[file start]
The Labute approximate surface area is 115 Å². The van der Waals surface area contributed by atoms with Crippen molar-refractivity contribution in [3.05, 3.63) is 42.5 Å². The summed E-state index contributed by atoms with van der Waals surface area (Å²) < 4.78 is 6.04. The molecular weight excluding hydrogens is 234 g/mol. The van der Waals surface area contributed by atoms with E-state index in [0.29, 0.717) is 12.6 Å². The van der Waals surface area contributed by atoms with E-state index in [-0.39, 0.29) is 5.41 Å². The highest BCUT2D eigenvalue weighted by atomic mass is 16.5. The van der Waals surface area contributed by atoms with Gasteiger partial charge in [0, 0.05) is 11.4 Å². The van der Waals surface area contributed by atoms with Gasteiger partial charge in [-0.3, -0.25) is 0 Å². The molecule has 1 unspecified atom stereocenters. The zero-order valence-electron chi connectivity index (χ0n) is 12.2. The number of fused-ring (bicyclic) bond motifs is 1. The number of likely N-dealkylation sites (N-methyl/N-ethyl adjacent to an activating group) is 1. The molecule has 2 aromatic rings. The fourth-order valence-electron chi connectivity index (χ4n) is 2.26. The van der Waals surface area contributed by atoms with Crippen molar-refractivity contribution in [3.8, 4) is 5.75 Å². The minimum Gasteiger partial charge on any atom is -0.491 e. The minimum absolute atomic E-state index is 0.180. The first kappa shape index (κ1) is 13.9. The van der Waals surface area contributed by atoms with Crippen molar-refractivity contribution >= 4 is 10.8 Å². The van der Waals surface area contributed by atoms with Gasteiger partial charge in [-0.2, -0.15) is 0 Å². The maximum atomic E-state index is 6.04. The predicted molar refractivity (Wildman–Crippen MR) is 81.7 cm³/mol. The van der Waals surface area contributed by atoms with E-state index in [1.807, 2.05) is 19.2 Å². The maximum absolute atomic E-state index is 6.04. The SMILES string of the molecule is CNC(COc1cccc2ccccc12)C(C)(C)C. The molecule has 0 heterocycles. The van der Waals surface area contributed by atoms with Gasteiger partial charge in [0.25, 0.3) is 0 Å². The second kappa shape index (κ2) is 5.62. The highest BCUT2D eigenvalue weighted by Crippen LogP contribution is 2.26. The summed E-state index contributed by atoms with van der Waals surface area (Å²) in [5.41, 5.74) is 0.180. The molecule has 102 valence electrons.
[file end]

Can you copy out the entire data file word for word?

The Labute approximate surface area is 115 Å². The van der Waals surface area contributed by atoms with Crippen molar-refractivity contribution in [3.05, 3.63) is 42.5 Å². The summed E-state index contributed by atoms with van der Waals surface area (Å²) < 4.78 is 6.04. The molecular weight excluding hydrogens is 234 g/mol. The van der Waals surface area contributed by atoms with E-state index in [0.29, 0.717) is 12.6 Å². The van der Waals surface area contributed by atoms with E-state index in [-0.39, 0.29) is 5.41 Å². The highest BCUT2D eigenvalue weighted by atomic mass is 16.5. The van der Waals surface area contributed by atoms with Gasteiger partial charge in [0, 0.05) is 11.4 Å². The van der Waals surface area contributed by atoms with Gasteiger partial charge in [-0.3, -0.25) is 0 Å². The molecule has 1 unspecified atom stereocenters. The zero-order valence-electron chi connectivity index (χ0n) is 12.2. The number of fused-ring (bicyclic) bond motifs is 1. The number of likely N-dealkylation sites (N-methyl/N-ethyl adjacent to an activating group) is 1. The molecule has 2 aromatic rings. The fourth-order valence-electron chi connectivity index (χ4n) is 2.26. The van der Waals surface area contributed by atoms with Crippen molar-refractivity contribution in [3.8, 4) is 5.75 Å². The minimum Gasteiger partial charge on any atom is -0.491 e. The minimum absolute atomic E-state index is 0.180. The first kappa shape index (κ1) is 13.9. The van der Waals surface area contributed by atoms with Crippen molar-refractivity contribution >= 4 is 10.8 Å². The van der Waals surface area contributed by atoms with Gasteiger partial charge in [-0.2, -0.15) is 0 Å². The maximum atomic E-state index is 6.04. The predicted molar refractivity (Wildman–Crippen MR) is 81.7 cm³/mol. The van der Waals surface area contributed by atoms with E-state index in [1.807, 2.05) is 19.2 Å². The maximum absolute atomic E-state index is 6.04. The SMILES string of the molecule is CNC(COc1cccc2ccccc12)C(C)(C)C. The molecule has 0 heterocycles. The van der Waals surface area contributed by atoms with Gasteiger partial charge in [0.25, 0.3) is 0 Å². The second kappa shape index (κ2) is 5.62. The highest BCUT2D eigenvalue weighted by Crippen LogP contribution is 2.26. The summed E-state index contributed by atoms with van der Waals surface area (Å²) in [5.41, 5.74) is 0.180. The molecule has 102 valence electrons.